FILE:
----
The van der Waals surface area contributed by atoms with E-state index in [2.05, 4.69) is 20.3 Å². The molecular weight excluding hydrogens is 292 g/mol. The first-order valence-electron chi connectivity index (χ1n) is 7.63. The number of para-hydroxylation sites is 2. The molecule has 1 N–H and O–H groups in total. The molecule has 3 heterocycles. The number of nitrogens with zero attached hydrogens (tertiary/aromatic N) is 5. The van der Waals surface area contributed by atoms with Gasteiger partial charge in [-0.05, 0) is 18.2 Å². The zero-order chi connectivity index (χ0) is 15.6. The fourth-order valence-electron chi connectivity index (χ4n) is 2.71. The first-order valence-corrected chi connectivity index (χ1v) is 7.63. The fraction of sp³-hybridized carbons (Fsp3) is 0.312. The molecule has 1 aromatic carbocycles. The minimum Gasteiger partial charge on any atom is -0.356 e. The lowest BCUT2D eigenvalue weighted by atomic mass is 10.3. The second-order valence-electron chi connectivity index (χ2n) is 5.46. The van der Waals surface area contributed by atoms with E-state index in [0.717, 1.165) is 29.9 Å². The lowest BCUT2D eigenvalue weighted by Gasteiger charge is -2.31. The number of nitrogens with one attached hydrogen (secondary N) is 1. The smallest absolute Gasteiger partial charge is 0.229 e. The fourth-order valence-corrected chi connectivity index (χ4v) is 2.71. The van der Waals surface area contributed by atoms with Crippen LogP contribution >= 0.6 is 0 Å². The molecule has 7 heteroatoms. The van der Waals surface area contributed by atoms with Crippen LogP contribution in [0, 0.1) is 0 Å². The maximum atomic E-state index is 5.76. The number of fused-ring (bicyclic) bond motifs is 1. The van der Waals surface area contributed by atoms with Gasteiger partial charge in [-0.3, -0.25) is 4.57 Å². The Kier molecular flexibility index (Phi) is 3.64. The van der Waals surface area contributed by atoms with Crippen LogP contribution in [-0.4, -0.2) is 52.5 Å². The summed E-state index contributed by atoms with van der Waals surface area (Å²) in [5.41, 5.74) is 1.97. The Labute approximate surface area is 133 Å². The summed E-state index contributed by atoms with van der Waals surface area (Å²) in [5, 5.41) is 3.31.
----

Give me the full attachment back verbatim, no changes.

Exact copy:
The van der Waals surface area contributed by atoms with E-state index in [2.05, 4.69) is 20.3 Å². The molecular weight excluding hydrogens is 292 g/mol. The first-order valence-electron chi connectivity index (χ1n) is 7.63. The number of para-hydroxylation sites is 2. The molecule has 1 N–H and O–H groups in total. The molecule has 3 heterocycles. The number of nitrogens with zero attached hydrogens (tertiary/aromatic N) is 5. The van der Waals surface area contributed by atoms with Gasteiger partial charge in [-0.05, 0) is 18.2 Å². The zero-order chi connectivity index (χ0) is 15.6. The fourth-order valence-electron chi connectivity index (χ4n) is 2.71. The first-order valence-corrected chi connectivity index (χ1v) is 7.63. The fraction of sp³-hybridized carbons (Fsp3) is 0.312. The molecule has 1 aromatic carbocycles. The minimum Gasteiger partial charge on any atom is -0.356 e. The lowest BCUT2D eigenvalue weighted by atomic mass is 10.3. The second-order valence-electron chi connectivity index (χ2n) is 5.46. The van der Waals surface area contributed by atoms with E-state index in [0.717, 1.165) is 29.9 Å². The lowest BCUT2D eigenvalue weighted by Gasteiger charge is -2.31. The number of nitrogens with one attached hydrogen (secondary N) is 1. The smallest absolute Gasteiger partial charge is 0.229 e. The fourth-order valence-corrected chi connectivity index (χ4v) is 2.71. The van der Waals surface area contributed by atoms with Crippen LogP contribution >= 0.6 is 0 Å². The molecule has 7 heteroatoms. The van der Waals surface area contributed by atoms with Crippen LogP contribution in [0, 0.1) is 0 Å². The maximum atomic E-state index is 5.76. The number of fused-ring (bicyclic) bond motifs is 1. The van der Waals surface area contributed by atoms with Gasteiger partial charge in [-0.3, -0.25) is 4.57 Å². The Kier molecular flexibility index (Phi) is 3.64. The van der Waals surface area contributed by atoms with Crippen LogP contribution in [-0.4, -0.2) is 52.5 Å². The summed E-state index contributed by atoms with van der Waals surface area (Å²) in [5.41, 5.74) is 1.97. The Labute approximate surface area is 133 Å². The summed E-state index contributed by atoms with van der Waals surface area (Å²) in [5, 5.41) is 3.31.